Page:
Tom Brown’s Schooldays (1951)

Tom Brown’s Schooldays (1951)

“Tell the truth, keep a brave, kind heart, and you’ll survive.”

When Tom Brown (John Howard Davies) arrives at Rugby boarding school, he’s mercilessly tormented by the school’s evil bully, Flashman (John Forrest). With the help of his friend East (John Charlesworth), plucky Brown devises a plan to get back at Flashman; in the meantime, he’s asked to look out for a timid new student (Glyn Dearman), whose life is accidentally put in peril during a school race.

Genres, Themes, Actors, and Directors:

  • Boarding Schools
  • Bullies
  • Robert Newton Films

Thomas Hughes’ semi-autobiographical novel, published in 1857, has been adapted for the screen no less than five times: in 1916, 1940, 1951, 1971, and 2005; this version is the only one listed in Peary’s book. From its opening scenes, Tom Brown’s Schooldays (the title is falsely innocuous) remains a difficult film to watch, given the relentless display of abuse young Tom suffers, first from the entire school (following tradition, he’s forced to stand up and sing during dinner, while being pelted with food from all sides), then — most brutally — at the hands of a sociopathic bully, whose power at Rugby remains absolute due to a code of “honor” preventing students from “peaching” (i.e., tattling). While a distinction is clearly drawn between these two levels of behavior, both are appalling; fortunately, there are enough scenes of genuine camaraderie sprinkled throughout the film (group sing-alongs at dinner; rousing football games) to convince us that these boys will have at least a few happy memories of their school days. By the end of the film, it’s clear that honor and integrity will ultimately triumph over sadism, thanks in part to a progressive headmaster (Robert Newton) who’s determined to make changes at the school — but be forewarned that the journey until then is a tough one to swallow.

Redeeming Qualities and Moments:

  • John Howard Davies as Tom Brown
  • Fine location shooting at Rugby School in England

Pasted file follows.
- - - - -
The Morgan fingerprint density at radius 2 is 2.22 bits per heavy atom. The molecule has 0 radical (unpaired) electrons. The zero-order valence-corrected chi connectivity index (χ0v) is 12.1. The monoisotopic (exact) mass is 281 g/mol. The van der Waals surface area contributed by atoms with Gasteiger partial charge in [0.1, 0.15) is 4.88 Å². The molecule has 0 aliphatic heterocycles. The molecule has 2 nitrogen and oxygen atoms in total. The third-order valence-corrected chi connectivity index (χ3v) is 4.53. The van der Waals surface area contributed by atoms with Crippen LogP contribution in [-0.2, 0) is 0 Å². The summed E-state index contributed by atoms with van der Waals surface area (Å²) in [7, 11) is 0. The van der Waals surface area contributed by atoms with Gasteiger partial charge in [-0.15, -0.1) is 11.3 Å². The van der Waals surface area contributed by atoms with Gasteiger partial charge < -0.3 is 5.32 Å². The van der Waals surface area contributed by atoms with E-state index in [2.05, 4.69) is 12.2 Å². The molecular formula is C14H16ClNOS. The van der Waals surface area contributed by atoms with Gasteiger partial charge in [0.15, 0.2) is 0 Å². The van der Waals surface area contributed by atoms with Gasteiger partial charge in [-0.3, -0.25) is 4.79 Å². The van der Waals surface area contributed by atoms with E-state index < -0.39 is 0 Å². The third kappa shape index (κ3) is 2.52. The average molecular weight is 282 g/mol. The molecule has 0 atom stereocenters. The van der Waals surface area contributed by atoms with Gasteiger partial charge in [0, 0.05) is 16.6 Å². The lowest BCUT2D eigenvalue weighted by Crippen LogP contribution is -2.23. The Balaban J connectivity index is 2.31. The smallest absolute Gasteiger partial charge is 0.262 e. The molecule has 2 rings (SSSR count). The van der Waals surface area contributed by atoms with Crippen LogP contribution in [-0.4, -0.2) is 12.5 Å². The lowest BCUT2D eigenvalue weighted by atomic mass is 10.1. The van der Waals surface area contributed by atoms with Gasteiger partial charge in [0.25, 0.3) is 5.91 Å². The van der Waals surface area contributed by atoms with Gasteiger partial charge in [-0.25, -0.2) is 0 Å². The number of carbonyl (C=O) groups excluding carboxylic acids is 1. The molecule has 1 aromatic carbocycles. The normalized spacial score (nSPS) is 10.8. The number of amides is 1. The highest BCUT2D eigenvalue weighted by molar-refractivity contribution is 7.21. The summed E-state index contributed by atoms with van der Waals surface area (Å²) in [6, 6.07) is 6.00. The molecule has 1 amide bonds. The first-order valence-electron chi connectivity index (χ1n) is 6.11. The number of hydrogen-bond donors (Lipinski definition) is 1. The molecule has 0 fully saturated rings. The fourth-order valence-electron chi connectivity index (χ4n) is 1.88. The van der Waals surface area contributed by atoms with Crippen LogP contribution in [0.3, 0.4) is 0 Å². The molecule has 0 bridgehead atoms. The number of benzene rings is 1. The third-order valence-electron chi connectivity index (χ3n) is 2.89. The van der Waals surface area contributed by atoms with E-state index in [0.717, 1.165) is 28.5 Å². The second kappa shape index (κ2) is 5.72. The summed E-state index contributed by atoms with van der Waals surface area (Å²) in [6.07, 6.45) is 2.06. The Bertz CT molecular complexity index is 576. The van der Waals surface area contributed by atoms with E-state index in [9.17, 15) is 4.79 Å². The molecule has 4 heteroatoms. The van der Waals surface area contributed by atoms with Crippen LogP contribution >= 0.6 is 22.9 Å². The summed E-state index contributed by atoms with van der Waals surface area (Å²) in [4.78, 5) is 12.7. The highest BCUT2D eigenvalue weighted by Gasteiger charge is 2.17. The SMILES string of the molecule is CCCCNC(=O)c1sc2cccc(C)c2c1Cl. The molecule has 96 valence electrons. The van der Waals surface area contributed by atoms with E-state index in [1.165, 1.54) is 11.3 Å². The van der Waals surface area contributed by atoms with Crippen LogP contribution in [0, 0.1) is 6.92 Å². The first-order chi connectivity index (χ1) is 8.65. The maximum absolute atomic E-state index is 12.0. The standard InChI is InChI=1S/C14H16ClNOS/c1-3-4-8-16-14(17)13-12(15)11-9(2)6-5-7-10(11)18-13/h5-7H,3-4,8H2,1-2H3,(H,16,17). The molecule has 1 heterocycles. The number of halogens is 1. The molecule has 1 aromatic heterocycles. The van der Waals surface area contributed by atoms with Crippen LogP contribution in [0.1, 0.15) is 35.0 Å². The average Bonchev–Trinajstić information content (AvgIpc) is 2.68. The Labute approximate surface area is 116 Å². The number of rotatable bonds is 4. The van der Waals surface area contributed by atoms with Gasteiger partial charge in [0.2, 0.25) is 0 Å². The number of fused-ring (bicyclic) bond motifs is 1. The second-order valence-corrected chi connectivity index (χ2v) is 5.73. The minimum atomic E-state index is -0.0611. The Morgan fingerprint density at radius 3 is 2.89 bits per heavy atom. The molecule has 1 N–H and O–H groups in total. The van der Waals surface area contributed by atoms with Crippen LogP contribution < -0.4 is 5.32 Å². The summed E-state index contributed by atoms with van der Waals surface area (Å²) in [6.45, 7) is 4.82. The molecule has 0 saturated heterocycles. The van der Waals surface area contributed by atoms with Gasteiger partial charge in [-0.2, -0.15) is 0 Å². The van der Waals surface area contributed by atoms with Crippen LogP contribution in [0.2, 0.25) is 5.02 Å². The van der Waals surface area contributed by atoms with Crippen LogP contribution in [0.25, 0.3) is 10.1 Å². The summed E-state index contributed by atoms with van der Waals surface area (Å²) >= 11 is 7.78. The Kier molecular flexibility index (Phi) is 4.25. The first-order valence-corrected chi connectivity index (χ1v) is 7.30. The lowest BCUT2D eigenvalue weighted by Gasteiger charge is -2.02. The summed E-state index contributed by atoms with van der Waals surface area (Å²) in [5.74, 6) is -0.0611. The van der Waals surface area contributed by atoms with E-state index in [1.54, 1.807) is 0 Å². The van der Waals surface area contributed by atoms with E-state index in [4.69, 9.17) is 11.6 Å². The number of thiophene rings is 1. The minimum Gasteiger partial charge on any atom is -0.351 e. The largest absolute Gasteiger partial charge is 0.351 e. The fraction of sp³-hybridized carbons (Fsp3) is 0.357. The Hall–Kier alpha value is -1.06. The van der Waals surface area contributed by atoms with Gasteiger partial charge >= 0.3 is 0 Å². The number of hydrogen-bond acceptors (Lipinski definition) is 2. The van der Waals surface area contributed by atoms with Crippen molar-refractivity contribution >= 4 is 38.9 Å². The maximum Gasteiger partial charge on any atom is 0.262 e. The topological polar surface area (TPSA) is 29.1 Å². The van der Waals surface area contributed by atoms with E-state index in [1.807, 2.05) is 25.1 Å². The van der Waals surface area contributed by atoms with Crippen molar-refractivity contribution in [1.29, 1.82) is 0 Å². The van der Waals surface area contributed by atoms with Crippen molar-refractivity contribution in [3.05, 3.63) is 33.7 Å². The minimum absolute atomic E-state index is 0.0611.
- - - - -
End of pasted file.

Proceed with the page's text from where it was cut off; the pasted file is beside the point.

Must See?
No, but it’s worth a look simply as a brutally honest depiction of “public school” bullying in early 1800s England.


One thought on “Tom Brown’s Schooldays (1951)

  1. First viewing. Not a must – even if it is a compelling coming-of-age film. Episodic in nature, its main asset is as a cultural document of a specific time. Agreed, it contains surprising violence for a film of its day. As for that, there appear to be two types: the accepted, group ridicule that one supposes is intended to toughen more impressionable spirits; and the sociopathic lashing out of a lone wolf.

    It’s perhaps interesting to compare a film like this – in which the staff consists of ‘Old School’ and ‘New School’ – with Lindsay Anderson’s 1968 film ‘If….’, in which (in typical ’60s counter-culture mode), the entire staff, as I recall, is seen as both elitist and incompetent.

    Most impressive sequence arrives when Davies (the bullied boy, who oddly reminded me of Leslie Howard) and his pals attempt to save Forrest from drowning. The scene has a startling realism.

    Gay audiences will perhaps (as I did) discover new slang usage for the term ‘fag’: known elsewhere as a substitute for ‘cigarette’ and ‘to be exhausted’ (fagged out), the term is used here to denote ‘a younger student performing menial tasks for an older one’. Hmm…to ‘fag’ for someone; odd, that.

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